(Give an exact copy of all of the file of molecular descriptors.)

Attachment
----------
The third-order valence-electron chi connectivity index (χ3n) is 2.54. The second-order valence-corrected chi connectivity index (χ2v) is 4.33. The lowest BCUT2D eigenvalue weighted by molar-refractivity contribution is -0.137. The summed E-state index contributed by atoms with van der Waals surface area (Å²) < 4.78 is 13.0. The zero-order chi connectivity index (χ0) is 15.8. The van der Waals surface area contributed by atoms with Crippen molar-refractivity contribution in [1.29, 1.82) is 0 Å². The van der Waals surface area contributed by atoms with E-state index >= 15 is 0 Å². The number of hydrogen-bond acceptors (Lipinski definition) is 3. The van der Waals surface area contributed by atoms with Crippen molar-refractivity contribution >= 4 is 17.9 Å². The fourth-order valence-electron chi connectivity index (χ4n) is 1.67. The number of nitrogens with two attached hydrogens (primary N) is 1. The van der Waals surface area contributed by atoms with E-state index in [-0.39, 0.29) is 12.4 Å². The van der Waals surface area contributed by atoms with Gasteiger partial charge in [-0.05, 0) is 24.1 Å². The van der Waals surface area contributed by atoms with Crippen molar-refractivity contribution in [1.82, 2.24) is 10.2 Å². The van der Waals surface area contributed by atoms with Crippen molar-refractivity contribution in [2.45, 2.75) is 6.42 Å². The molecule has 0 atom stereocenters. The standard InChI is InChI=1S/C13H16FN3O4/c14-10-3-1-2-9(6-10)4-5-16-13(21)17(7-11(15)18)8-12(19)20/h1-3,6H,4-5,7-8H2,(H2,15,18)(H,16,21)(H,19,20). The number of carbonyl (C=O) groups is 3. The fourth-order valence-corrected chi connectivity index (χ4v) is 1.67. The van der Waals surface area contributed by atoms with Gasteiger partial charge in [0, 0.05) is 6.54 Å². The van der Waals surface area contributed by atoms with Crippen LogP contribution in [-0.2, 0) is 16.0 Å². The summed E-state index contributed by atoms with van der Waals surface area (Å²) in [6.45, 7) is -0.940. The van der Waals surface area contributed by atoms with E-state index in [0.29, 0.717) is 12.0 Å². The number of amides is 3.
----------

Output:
The third-order valence-electron chi connectivity index (χ3n) is 2.54. The second-order valence-corrected chi connectivity index (χ2v) is 4.33. The lowest BCUT2D eigenvalue weighted by molar-refractivity contribution is -0.137. The summed E-state index contributed by atoms with van der Waals surface area (Å²) < 4.78 is 13.0. The zero-order chi connectivity index (χ0) is 15.8. The van der Waals surface area contributed by atoms with Crippen molar-refractivity contribution in [1.29, 1.82) is 0 Å². The van der Waals surface area contributed by atoms with E-state index >= 15 is 0 Å². The number of hydrogen-bond acceptors (Lipinski definition) is 3. The van der Waals surface area contributed by atoms with Crippen molar-refractivity contribution >= 4 is 17.9 Å². The fourth-order valence-electron chi connectivity index (χ4n) is 1.67. The number of nitrogens with two attached hydrogens (primary N) is 1. The van der Waals surface area contributed by atoms with E-state index in [-0.39, 0.29) is 12.4 Å². The van der Waals surface area contributed by atoms with Gasteiger partial charge in [-0.05, 0) is 24.1 Å². The van der Waals surface area contributed by atoms with Crippen molar-refractivity contribution in [1.82, 2.24) is 10.2 Å². The van der Waals surface area contributed by atoms with Crippen molar-refractivity contribution in [2.45, 2.75) is 6.42 Å². The molecule has 0 atom stereocenters. The standard InChI is InChI=1S/C13H16FN3O4/c14-10-3-1-2-9(6-10)4-5-16-13(21)17(7-11(15)18)8-12(19)20/h1-3,6H,4-5,7-8H2,(H2,15,18)(H,16,21)(H,19,20). The number of carbonyl (C=O) groups is 3. The fourth-order valence-corrected chi connectivity index (χ4v) is 1.67. The van der Waals surface area contributed by atoms with Gasteiger partial charge in [0, 0.05) is 6.54 Å². The van der Waals surface area contributed by atoms with Crippen LogP contribution in [-0.2, 0) is 16.0 Å². The summed E-state index contributed by atoms with van der Waals surface area (Å²) in [6.45, 7) is -0.940. The van der Waals surface area contributed by atoms with E-state index in [0.29, 0.717) is 12.0 Å². The number of amides is 3.